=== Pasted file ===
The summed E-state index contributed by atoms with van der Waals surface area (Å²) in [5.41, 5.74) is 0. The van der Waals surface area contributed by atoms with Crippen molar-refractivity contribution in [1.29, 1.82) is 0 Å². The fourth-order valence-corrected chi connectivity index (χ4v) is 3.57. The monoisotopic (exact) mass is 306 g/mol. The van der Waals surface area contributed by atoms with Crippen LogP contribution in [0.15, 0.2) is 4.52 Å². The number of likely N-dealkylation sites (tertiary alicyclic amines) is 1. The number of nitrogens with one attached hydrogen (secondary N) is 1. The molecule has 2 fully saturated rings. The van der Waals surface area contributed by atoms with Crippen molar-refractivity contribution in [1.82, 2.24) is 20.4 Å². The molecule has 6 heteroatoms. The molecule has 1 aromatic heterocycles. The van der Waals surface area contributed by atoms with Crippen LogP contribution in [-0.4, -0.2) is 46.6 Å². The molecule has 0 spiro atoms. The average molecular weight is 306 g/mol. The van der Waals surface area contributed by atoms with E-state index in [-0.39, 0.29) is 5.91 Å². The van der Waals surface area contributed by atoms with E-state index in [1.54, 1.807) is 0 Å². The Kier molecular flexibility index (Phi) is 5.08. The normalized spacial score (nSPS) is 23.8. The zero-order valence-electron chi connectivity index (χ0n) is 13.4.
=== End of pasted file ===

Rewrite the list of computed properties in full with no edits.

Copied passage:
The summed E-state index contributed by atoms with van der Waals surface area (Å²) in [5.41, 5.74) is 0. The van der Waals surface area contributed by atoms with Crippen molar-refractivity contribution in [1.29, 1.82) is 0 Å². The fourth-order valence-corrected chi connectivity index (χ4v) is 3.57. The monoisotopic (exact) mass is 306 g/mol. The van der Waals surface area contributed by atoms with Crippen LogP contribution in [0.15, 0.2) is 4.52 Å². The number of likely N-dealkylation sites (tertiary alicyclic amines) is 1. The number of nitrogens with one attached hydrogen (secondary N) is 1. The molecule has 2 fully saturated rings. The van der Waals surface area contributed by atoms with Crippen molar-refractivity contribution in [1.82, 2.24) is 20.4 Å². The molecule has 6 heteroatoms. The molecule has 1 aromatic heterocycles. The van der Waals surface area contributed by atoms with Crippen LogP contribution in [-0.4, -0.2) is 46.6 Å². The molecule has 0 spiro atoms. The average molecular weight is 306 g/mol. The van der Waals surface area contributed by atoms with E-state index in [-0.39, 0.29) is 5.91 Å². The van der Waals surface area contributed by atoms with E-state index in [1.54, 1.807) is 0 Å². The Kier molecular flexibility index (Phi) is 5.08. The normalized spacial score (nSPS) is 23.8. The zero-order valence-electron chi connectivity index (χ0n) is 13.4.